Sorbitol is a sugar alcohol (polyol) commonly used as a sweetener in sugar-free sweets and chewing gum, diet and diabetic foods, amongst other products. It is produced by the human body, occurs in fruit, beer and berries, is also contained in some medicines (e.g. mouth washes, cough syrups and laxatives) and cosmetics. Sorbitol has fewer calories and is less likely to cause dental caries than normal household table sugar, sucrose. Absorption in the small intestine occurs passively and is much slower than other sugars. This allows even moderate doses to be malabsorbed, reaching the colon for fermentation, especially in individuals with a rapid intestinal transit. A high proportion of healthy individuals develop abdominal bloating, gas, cramps and diarrhea at doses of 5 g and above.
Fructose and sorbitol intolerance often co-exist and mutually aggravate intestinal symptoms (see Fructose intolerance). The concurrence of lactose and sorbitol is less clear, although there is some supporting evidence (see Lactose intolerance).
Frequency in population
- More than 50% of adults experience significant symptoms following ingestion of more than 10 g.
- Intolerance appears more common in Asians and American blacks than in whites. Overall, 30 to 75% of adults malabsorbed 10g of sorbitol.
- Present in up to 70% of patients with Irritable Bowel Syndrome
These include bloating, abdominal cramps and pain, diarrhea, increased intestinal sounds and gas production, and nausea. These symptoms resemble those of functional bowel disease. Up to 70% of patients with irritable bowel syndrome are sorbitol intolerant.
Little is known about long term effects of sorbitol intolerance, although severe weight loss has been reported. In diabetics high concentrations of sorbitol secondary to high blood glucose concentrations have been associated with nerve (small nerve fiber neuropathy) as well as eye damage.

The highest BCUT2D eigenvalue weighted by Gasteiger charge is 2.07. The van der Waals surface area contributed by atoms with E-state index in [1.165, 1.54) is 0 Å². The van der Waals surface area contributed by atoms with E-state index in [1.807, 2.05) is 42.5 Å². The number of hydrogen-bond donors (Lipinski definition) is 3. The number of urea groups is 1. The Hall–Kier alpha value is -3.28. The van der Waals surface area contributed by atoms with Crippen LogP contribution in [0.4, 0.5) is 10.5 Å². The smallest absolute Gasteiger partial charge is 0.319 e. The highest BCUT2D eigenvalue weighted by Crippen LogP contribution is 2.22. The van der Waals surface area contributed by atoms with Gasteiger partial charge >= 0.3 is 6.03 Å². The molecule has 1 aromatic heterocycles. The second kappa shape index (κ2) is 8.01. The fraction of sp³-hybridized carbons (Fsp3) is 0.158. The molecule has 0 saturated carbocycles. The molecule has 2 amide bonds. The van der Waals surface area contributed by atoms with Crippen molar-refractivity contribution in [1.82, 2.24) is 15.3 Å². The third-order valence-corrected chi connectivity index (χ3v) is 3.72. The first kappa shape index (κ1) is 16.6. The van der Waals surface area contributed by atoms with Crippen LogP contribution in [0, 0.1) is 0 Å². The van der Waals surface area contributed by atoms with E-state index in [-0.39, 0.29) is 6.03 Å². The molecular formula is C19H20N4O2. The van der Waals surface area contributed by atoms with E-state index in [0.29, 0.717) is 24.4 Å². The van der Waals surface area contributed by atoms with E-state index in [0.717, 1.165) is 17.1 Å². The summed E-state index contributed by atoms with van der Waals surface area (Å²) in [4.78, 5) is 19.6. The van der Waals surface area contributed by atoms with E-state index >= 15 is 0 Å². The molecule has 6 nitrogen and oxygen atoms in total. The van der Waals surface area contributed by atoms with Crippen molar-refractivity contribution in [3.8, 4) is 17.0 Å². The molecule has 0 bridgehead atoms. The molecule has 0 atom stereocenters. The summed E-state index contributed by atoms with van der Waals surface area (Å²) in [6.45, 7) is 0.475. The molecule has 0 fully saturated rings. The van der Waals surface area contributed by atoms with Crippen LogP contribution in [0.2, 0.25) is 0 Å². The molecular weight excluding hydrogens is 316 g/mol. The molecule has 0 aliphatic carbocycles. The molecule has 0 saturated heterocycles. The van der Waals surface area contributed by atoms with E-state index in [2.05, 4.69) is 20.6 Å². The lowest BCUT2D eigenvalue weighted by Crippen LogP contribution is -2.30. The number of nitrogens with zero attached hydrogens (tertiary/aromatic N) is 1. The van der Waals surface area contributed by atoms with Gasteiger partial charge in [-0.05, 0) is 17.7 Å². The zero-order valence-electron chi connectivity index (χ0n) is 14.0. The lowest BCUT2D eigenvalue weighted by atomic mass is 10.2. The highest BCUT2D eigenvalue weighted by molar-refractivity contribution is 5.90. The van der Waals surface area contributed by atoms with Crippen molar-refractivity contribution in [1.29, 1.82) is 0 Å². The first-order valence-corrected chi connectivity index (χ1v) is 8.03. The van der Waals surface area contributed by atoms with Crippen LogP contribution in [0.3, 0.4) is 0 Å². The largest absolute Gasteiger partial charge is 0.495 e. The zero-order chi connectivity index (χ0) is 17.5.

Testing and diagnosis
Reduction of the intake of sorbitol to individually tolerated levels will rapidly lead to symptom relief in most individuals. Sorbitol is frequently encountered in diet, i.e. low calorie, foods and beverages, in high concentrations in sugar-free chewing gum and sweets / candies, in stone fruit (e.g. sweet cherries, plums) and dried fruit. Liquid medicines may contain sorbitol.
Fructose intolerance should be excluded by appropriate testing, due to the high degree of concurrent intolerance and symptom exacerbation (see Fructose intolerance).
See Food tables for a listing of sorbitol and fructose food content.
- Xylitol, another sugar alcohol, can produce similar intolerance symptoms as sorbitol. It is as sweet as sucrose, but with less calories, and has unique antibacterial activity evidenced by protection against dental plaque and caries, ear and upper respiratory infections, and may help control oral Candida infections. It exists naturally in many fruit, mushrooms, vegetables, oats, corn and birch trees. It is used extensively in sugar-free sweets / candies, as well as chewing gum.
- Mannitol: a sugar alcohol (polyols), is mainly found in mushrooms, pumpkin, seaweed, celery,
candies and chewing gum.
- Sorbitol and fructose intolerance very commonly co-exist and may exacerbate each other (see Fructose intolerance).
- The dissolving of the polyols produces a cooling sensation on the tongue.